Microbes as probes of the book biography: Studies of late mediaeval codices held at Leipzig University Library as cultural objects

Subproject B (LIBER), part of the collaborative research project “Contamination and Legibility of the World: Articulating Microbes in Collections”

Contamination and Legibility of the World: Articulating Microbes in Collections (MIKROBIB)

The MIKROBIB project is working on a re-evaluation of microorganisms. The German Collection of Microorganisms and Cell Cultures (DSMZ) and samples from Leipzig University Library’s collection of medieval manuscripts are taken as examples and provide material objects of investigation. While it has become clear that microbes are ubiquitous, extremely diverse and even useful as well as in fact indisposable for mankind, they still face strong ressentiments as they are seen as generally noxious and material desctructive and thus to be eliminated wherever possible.
Naturally, microbes have lived and live on cultural objects. Are they thus to be counted as part of the objects – could they even be important information carriers regarding the history of the objects, and would they therefore even to be protected and preserved? Our project aims to face this question and its consequences for collections of dead and of living “objects” by a cooperation joining the Department of Philosophy at the Technical University of Braunschweig, Leipzig University and DSMZ.

Subproject A
The contaminated ‘World as Book’. On knowledge orders and modes of reference concerning dead and living collections. The example of library and microbial resource center (ORDO)

Subproject B
Microbes as probes of the book biography: Studies of late medieval codices held at Leipzig University Library as cultural objects (LIBER)

Subproject C
The Book's Microbiome. Archaeo-microbial analyses (BIOM)

Subproject B LIBER

In libraries, microbes are still mostly being equated with mould fungus which decomposes the books and thus consequently has to be disposed. The LIBER project, sited at the center of competence in manuscript studies (manuscript centres) at LUL, wants to rethink microbes and their inavoidable omnipresence in relation to their habitats in libraries and inside books. Following the idea of the “material turn”, the codex is seen as a complex unity closely joining the contents in script and image with its materiality, the latter also forming a carrier of (non-textual) information. This offers the possibility to view the book in its physical appearance and within the frame of its physical environment. The project’s two foci on medieval collective manuscripts combine a perspective concentrating on the history of the collection with a perspective on the contexts of production, creation and ownership as well as of the storage of the objects through the ages. In collaboration with subproject C, the project tries to fathom inhowfar the occurance of microorganisms could be seen as “sensors” that help to shed light on the object biographies of the chosen volumes.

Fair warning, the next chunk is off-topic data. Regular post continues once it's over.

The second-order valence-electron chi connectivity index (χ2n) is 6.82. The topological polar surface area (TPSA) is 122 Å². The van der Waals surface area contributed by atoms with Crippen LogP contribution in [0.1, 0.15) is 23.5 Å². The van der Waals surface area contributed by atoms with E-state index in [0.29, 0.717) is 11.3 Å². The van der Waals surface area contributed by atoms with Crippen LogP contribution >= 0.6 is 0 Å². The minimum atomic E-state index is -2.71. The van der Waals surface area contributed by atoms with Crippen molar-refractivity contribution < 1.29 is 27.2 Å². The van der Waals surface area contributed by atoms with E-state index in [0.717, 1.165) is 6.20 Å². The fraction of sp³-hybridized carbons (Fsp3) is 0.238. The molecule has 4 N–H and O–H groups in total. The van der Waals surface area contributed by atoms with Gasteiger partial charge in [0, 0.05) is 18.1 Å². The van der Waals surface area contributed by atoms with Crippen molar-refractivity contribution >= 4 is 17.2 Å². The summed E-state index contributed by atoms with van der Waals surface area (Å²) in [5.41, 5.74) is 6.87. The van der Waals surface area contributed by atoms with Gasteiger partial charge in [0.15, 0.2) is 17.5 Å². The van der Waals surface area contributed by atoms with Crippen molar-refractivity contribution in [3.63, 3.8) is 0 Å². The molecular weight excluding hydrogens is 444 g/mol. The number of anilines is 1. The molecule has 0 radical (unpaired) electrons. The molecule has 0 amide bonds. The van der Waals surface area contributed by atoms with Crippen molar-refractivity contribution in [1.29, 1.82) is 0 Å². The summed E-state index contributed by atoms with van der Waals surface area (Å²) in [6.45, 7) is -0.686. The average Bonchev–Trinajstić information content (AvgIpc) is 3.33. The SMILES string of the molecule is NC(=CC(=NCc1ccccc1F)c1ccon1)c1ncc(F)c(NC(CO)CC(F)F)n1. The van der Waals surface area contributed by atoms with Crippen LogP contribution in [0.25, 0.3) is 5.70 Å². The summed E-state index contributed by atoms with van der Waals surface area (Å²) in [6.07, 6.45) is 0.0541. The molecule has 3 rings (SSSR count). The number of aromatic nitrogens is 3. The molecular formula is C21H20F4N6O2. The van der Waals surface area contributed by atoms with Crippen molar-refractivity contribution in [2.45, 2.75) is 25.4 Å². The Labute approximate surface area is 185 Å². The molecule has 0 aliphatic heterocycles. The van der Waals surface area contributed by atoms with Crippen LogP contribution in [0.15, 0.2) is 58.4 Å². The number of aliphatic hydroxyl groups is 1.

Some historical details regarding parts of the medieval manuscript collections kept at LUL have already been investigated (Overview), but the present project aims at delving deeper into the circumstances where and how manuscripts were and are kept. We hope to find out on the spatial and climatic circumstances that the microbe bearing book objects were subject to and which  influenced the living conditions of the microorganisms. On the level of the single objects, the investigations target at a reconstruction of the history of their creation and ownership. Furhermore, it follows up the “life” of the books from the materials used to produce them, and this also includes the history of the different “ingrediences” in need. This starts from the writing material material of parchment and paper – which furthermore own a biography of their production –, wood and leather for the bindings, ink, colour pigments and bookbinder’s glue, and leads all the way to the shelf-mark labels and procedures of conservation. These features are also regarded from a microorganism’s perspective in terms of edibility or noxiousness of its environment. Due to their importance for the history of the objects, traces of usage contaminating the objects are likewise part of the investigation, i.e. both textual additions and soiling by readers and librarians.
With the other subprojects, LIBER shares a comparing perspective regarding systematics of collections and of knowledge between dead and living collections, as well as reciprocal supplement of information on historical processes in terms of the manuscripts as microbial habitats and medial objects and part of collections. Negotiating between contamination and “legibility of the world”, our overall aim is to articulate the microbes in our collections.

In spring 2021, team LIBER will curate an exhibition at Bibliotheca Albertina on “The contaminated book” in cooperation with MIKROBIB’s project partners.